Also, I know I've harped on this point a lot, but it bears repeating once more: Square fans allegedly identify themselves as such because of their games' "mature themes" and "adult storytelling" while shunning games like Disgaea or Mario and Luigi for being openly silly and irreverent (but never their beloved Mario RPG, no sir - that one's gets a free pass because SQUARE made it!).  A rejected Saban villain mugging to the camera and emitting some of the hammiest, most insipid voice acting ever committed to the digital medium while sending one mookish soldier after another to get mowed down in seconds is world-class acting and storytelling on par with Shakespeare in their eyes, but only as long as Square's name is on the box.  On the other hand, if any other company's game attempts to have a spot of self-aware humor or a line of jokey dialog or even deviate from Square's storytelling formula in any way, regardless of quality, it immediately gets cast aside and called "immature shit".  Just let that sink in.

While we're still on the topic of voiceovers, it amazes me how Square consistently manages to get absolutely wretched performances out of otherwise decent voice actors.  Their directors well and truly do not give a shit, to the point that they might as well just save themselves some money and have Microsoft Sam voice every character.  Why not?  They'd widen their profit margins and spare some talented people their dignity.  Surely they know that their fans are such brainwashed zealots that they'll defend it to the death as some kind of brilliant "artistic choice" regardless...

But I digress; let's get through this already.  Do we get to flee through the pathway Agnes used to reach this area and tread some new ground in the process?  Why, of course not; instead, we just have to retreat back out the same uninspired cave level Tiz already went through so the developers don't have to put any effort into designing a new dungeon.  With more cringeworthy voice acting every ten steps or so as they send another generic mob out to attack us, none of whom ever do more than single digit damage and who all die in two hits apiece.  But I'm sure if the game were any harder than this, Square's fans would cry and scream that it's "too hard" in the same way they seem to think that Earthbound and Shining Force and Phantasy Star IV are way too difficult.  Because those games require more thought than just "buy a turbo controller and hold down the confirm button"...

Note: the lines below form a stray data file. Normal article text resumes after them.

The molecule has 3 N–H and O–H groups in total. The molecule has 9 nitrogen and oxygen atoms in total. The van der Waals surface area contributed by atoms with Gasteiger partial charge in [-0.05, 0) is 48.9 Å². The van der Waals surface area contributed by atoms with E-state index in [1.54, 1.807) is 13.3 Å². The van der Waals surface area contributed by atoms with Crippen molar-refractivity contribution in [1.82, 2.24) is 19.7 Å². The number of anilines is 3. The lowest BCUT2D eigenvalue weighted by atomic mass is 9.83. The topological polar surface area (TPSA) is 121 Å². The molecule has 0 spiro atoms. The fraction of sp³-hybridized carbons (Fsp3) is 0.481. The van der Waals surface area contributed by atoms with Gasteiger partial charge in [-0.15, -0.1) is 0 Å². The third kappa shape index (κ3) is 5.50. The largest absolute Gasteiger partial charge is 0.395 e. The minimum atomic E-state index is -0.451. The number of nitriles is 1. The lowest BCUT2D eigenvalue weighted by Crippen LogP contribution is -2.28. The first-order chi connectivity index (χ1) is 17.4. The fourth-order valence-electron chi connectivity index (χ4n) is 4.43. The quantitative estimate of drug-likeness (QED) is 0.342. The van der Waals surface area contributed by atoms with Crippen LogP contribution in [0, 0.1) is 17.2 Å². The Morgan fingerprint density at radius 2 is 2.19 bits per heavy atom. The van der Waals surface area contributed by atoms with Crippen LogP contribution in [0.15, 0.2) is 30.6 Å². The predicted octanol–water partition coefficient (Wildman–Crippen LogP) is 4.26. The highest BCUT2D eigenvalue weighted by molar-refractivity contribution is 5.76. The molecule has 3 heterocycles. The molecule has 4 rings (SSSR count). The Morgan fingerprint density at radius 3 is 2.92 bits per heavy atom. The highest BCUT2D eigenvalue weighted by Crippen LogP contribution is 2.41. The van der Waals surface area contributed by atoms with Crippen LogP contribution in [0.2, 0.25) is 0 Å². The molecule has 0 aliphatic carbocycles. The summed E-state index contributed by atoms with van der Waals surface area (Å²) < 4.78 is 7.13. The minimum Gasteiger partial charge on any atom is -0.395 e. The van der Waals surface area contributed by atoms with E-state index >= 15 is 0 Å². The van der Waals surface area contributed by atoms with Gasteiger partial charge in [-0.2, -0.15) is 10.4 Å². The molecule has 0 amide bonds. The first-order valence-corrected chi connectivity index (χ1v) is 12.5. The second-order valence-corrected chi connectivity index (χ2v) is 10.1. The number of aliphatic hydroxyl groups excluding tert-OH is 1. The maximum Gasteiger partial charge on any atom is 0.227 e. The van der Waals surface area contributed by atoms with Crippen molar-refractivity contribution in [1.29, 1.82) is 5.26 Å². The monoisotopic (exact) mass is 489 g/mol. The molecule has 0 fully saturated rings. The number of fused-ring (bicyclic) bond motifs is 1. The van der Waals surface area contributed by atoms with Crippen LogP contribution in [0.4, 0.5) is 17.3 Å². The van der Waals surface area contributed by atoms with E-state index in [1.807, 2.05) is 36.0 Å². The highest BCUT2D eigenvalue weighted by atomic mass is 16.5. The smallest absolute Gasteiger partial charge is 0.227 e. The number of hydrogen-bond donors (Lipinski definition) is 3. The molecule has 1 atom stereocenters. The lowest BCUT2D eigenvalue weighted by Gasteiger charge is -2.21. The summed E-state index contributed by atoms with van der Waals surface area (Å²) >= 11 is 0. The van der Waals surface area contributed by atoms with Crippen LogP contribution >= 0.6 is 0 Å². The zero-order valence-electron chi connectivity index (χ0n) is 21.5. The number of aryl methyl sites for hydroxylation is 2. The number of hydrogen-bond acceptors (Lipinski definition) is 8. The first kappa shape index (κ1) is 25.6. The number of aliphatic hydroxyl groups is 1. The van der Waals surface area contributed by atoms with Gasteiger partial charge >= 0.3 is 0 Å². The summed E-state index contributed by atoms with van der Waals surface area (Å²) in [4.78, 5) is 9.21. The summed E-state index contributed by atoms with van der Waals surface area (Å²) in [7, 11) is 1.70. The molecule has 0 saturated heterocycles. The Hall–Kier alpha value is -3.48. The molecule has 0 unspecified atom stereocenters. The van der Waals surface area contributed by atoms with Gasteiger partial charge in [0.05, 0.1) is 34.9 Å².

Oh, and Tiz is now cracking awful jokes every step of the way, because that's exactly what I'd expect from a grieving young man who suddenly finds himself being chased by an airship and bombarded by cannon fire.  At least I assume they're supposed to be jokes, because I don't see how a cry of "Clingier than Ticks!" is something that would readily come to mind when in that scenario.  Chalk up another instance of great writing and consistency by the Hack-o-Tron Plot Assembler 3000.

After what feels like another hour of awful, vomit inducing villain dialog, we then fight two more of the turd soldiers and then the airship-people just get bored and fuck off.  No really, they don't even come down themselves to try and stop us or anything - once we reach the far end of the cave, they just say it's a lost cause and then pack up and leave.  Well, unless you count fighting two more redshirt soldiers to serve as a "boss fight", which I don't.

Anyway, we now get some blunt exposition about how the world's caving in because the Crystals have been poisoned and Agnes is the only one who can stop it and Tiz begs to come with her because arbitrary reasons and bla bla bla who cares fucking end it already.

Spoony: BD is yet another mediocre, phoned-in RPG cranked out by apathetic wage-slaves to put a few more dollars in Square Enix's bank account.  What a surprise.  But honestly, is there even any point in me complaining about this fact?  Everyone who's going to buy it already has, and I'm sure they're all predisposed to unconditionally love it more than their own families and ascribe some deep religious significance to every single word of its vapid dialog, its braindead mash-A-to-win gameplay and its inane, cliched characters and story.  I'm also sure they're already waging bile-spewing harassment campaigns around the clock against anyone who dares to imply that BD and Square Enix are anything less than God's gift to humanity, screaming every step of the way that ever playing any other company's games is "treason" and grounds for being burned alive in the inevitable holy war.